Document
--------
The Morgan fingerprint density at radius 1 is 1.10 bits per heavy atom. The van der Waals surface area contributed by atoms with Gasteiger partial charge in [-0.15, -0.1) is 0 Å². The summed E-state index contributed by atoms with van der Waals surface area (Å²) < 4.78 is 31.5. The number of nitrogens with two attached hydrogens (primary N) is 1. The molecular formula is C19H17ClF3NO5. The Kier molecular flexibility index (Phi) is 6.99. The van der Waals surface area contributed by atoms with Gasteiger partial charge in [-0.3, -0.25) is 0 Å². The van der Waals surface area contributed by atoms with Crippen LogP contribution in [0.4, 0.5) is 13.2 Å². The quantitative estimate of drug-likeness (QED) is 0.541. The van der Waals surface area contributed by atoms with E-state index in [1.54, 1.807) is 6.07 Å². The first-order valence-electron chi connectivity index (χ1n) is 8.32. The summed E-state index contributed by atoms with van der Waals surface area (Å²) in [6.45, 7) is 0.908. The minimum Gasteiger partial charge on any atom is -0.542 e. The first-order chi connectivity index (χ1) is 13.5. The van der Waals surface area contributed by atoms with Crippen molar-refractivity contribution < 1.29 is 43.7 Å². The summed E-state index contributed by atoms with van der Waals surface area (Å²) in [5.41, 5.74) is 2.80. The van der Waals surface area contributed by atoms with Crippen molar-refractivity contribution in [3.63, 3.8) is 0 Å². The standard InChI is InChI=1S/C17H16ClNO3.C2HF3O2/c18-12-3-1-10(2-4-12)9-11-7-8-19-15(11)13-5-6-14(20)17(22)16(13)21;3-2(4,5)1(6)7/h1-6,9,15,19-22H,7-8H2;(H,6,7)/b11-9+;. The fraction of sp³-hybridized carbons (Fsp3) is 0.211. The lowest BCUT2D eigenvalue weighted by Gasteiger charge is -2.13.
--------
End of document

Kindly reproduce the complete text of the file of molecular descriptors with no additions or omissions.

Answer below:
The Morgan fingerprint density at radius 1 is 1.10 bits per heavy atom. The van der Waals surface area contributed by atoms with Gasteiger partial charge in [-0.15, -0.1) is 0 Å². The summed E-state index contributed by atoms with van der Waals surface area (Å²) < 4.78 is 31.5. The number of nitrogens with two attached hydrogens (primary N) is 1. The molecular formula is C19H17ClF3NO5. The Kier molecular flexibility index (Phi) is 6.99. The van der Waals surface area contributed by atoms with Gasteiger partial charge in [-0.3, -0.25) is 0 Å². The van der Waals surface area contributed by atoms with Crippen LogP contribution in [0.4, 0.5) is 13.2 Å². The quantitative estimate of drug-likeness (QED) is 0.541. The van der Waals surface area contributed by atoms with E-state index in [1.54, 1.807) is 6.07 Å². The first-order valence-electron chi connectivity index (χ1n) is 8.32. The summed E-state index contributed by atoms with van der Waals surface area (Å²) in [6.45, 7) is 0.908. The minimum Gasteiger partial charge on any atom is -0.542 e. The first-order chi connectivity index (χ1) is 13.5. The van der Waals surface area contributed by atoms with Crippen molar-refractivity contribution < 1.29 is 43.7 Å². The summed E-state index contributed by atoms with van der Waals surface area (Å²) in [5.41, 5.74) is 2.80. The van der Waals surface area contributed by atoms with Crippen molar-refractivity contribution in [3.63, 3.8) is 0 Å². The standard InChI is InChI=1S/C17H16ClNO3.C2HF3O2/c18-12-3-1-10(2-4-12)9-11-7-8-19-15(11)13-5-6-14(20)17(22)16(13)21;3-2(4,5)1(6)7/h1-6,9,15,19-22H,7-8H2;(H,6,7)/b11-9+;. The fraction of sp³-hybridized carbons (Fsp3) is 0.211. The lowest BCUT2D eigenvalue weighted by Gasteiger charge is -2.13.